In 1815 a monk, Tomas Alcala, unwittingly unleashes two female succubi, Munkar and Nakir, upon an unsuspecting 21st century. He is chosen by God to travel through the centuries and stop the demons' rampage.
The small town of Haven becomes a hot-bed of inventions all run by a strange green power device. The whole town is digging something up in the woods, and only an alcoholic poet can discover the secret of the Tommyknockers. Written by
The novel Tommyknockers was one of Steve King's earlier attempts to do sci-Fi, and it was only moderately successful. King fused his usual horror plot structure formula to a basic alien possession plot and added his standard strong character development. The characters were, in this case, better than the plot deserved. John Power's three-hour TV adaptation leaves most of the story intact, but drops some of the crazier and more absurd elements of the original work. Even without reading the original, those familiar with King's work will notice the restrained manner in which the climax takes place.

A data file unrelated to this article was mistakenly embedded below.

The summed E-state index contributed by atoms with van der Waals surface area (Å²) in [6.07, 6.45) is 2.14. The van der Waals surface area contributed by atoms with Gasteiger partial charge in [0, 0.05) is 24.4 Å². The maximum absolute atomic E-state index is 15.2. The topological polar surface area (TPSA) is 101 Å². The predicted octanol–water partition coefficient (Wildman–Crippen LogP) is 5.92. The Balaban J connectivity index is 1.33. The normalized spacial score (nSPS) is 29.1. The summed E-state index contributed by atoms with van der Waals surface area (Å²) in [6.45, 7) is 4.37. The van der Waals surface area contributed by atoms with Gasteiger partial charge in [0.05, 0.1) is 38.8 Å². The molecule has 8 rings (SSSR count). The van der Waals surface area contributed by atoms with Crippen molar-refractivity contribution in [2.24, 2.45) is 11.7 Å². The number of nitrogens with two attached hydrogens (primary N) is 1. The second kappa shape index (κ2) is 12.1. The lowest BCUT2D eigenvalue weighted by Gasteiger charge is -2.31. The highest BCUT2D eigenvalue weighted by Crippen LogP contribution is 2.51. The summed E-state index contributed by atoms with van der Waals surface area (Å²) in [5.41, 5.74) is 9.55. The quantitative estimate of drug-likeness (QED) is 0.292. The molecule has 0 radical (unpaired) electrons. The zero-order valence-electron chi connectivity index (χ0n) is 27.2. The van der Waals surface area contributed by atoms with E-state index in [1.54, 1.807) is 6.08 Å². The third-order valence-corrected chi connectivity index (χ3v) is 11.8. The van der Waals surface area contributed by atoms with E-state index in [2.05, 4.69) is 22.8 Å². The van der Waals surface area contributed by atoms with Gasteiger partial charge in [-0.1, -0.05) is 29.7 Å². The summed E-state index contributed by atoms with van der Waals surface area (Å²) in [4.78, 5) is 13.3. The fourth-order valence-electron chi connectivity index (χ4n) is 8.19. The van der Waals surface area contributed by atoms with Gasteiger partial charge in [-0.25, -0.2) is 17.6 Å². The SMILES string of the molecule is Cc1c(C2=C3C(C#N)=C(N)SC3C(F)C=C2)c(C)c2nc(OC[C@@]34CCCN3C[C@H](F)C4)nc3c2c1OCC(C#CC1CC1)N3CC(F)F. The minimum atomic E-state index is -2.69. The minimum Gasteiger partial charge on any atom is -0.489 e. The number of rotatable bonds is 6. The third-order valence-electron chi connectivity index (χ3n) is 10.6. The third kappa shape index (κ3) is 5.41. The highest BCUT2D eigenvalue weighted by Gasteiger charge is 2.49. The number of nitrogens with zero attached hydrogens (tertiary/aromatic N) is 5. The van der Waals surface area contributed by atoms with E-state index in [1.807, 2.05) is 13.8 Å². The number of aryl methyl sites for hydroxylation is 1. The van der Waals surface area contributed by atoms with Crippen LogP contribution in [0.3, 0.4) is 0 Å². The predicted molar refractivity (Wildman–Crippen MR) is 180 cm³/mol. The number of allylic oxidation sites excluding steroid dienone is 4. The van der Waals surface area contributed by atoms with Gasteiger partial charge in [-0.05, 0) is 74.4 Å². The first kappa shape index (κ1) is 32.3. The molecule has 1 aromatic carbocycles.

In the woods behind Bobbie Anderson's (Marg Helgerson) house, something is buried. Some say it is an Indian curse, some say it's a holy place, but in general, the members of the little New England town of Derry don't go there. But one day, while her recovering alcoholic boyfriend Jim Gardner (Jimmy Smits) is out doing a poetry reading, Bobbie and her dog Pete start digging. Before long, Derry starts experiencing miracles, accompanied by green glowing lights.
The casting is superb, and with the exception of an overcooked performance by Traci Lords, the acting is fairly good. Smits and Helgerberger are very good. The characterizations in this three hour long film fairly represent the original work, but the script lacks some of the original's punch. The cinematography is solid for a TV movie and the special effects are good. Tommyknockers is well edited, competently directed and fairly entertaining, but, like the original novel, it is not one of King's better works.
Recommended for King fans. Weakly recommended for Sci-Fi fans.
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